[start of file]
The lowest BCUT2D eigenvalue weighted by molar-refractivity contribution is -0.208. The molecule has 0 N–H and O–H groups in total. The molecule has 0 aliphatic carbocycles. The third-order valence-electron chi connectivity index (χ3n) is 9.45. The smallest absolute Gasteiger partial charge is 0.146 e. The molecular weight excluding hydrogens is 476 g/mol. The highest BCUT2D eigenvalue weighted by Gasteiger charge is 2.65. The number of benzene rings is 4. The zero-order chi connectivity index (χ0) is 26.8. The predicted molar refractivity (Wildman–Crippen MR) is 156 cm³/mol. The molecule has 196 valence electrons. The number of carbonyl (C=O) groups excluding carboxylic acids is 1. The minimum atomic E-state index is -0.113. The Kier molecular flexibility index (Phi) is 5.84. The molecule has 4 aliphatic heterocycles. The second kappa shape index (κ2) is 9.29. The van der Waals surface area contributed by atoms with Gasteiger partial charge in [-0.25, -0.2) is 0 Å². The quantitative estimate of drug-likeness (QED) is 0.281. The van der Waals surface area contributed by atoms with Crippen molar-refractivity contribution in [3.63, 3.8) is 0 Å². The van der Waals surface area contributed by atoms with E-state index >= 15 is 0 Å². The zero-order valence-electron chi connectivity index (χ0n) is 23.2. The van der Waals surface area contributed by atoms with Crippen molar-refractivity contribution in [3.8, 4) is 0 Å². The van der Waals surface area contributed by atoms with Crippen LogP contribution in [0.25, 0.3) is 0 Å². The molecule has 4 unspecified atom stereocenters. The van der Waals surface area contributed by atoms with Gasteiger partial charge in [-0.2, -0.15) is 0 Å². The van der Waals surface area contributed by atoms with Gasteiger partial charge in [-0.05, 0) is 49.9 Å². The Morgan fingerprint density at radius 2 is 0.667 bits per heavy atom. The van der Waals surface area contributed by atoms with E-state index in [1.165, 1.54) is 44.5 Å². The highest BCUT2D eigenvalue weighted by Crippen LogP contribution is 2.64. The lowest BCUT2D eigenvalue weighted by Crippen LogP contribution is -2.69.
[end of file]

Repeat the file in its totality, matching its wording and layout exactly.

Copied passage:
The lowest BCUT2D eigenvalue weighted by molar-refractivity contribution is -0.208. The molecule has 0 N–H and O–H groups in total. The molecule has 0 aliphatic carbocycles. The third-order valence-electron chi connectivity index (χ3n) is 9.45. The smallest absolute Gasteiger partial charge is 0.146 e. The molecular weight excluding hydrogens is 476 g/mol. The highest BCUT2D eigenvalue weighted by Gasteiger charge is 2.65. The number of benzene rings is 4. The zero-order chi connectivity index (χ0) is 26.8. The predicted molar refractivity (Wildman–Crippen MR) is 156 cm³/mol. The molecule has 196 valence electrons. The number of carbonyl (C=O) groups excluding carboxylic acids is 1. The minimum atomic E-state index is -0.113. The Kier molecular flexibility index (Phi) is 5.84. The molecule has 4 aliphatic heterocycles. The second kappa shape index (κ2) is 9.29. The van der Waals surface area contributed by atoms with Gasteiger partial charge in [-0.25, -0.2) is 0 Å². The quantitative estimate of drug-likeness (QED) is 0.281. The van der Waals surface area contributed by atoms with Crippen molar-refractivity contribution in [3.63, 3.8) is 0 Å². The van der Waals surface area contributed by atoms with E-state index >= 15 is 0 Å². The zero-order valence-electron chi connectivity index (χ0n) is 23.2. The van der Waals surface area contributed by atoms with Crippen molar-refractivity contribution in [3.8, 4) is 0 Å². The van der Waals surface area contributed by atoms with Crippen LogP contribution in [0.25, 0.3) is 0 Å². The molecule has 4 unspecified atom stereocenters. The van der Waals surface area contributed by atoms with Gasteiger partial charge in [-0.2, -0.15) is 0 Å². The van der Waals surface area contributed by atoms with Gasteiger partial charge in [-0.05, 0) is 49.9 Å². The Morgan fingerprint density at radius 2 is 0.667 bits per heavy atom. The van der Waals surface area contributed by atoms with E-state index in [1.165, 1.54) is 44.5 Å². The highest BCUT2D eigenvalue weighted by Crippen LogP contribution is 2.64. The lowest BCUT2D eigenvalue weighted by Crippen LogP contribution is -2.69.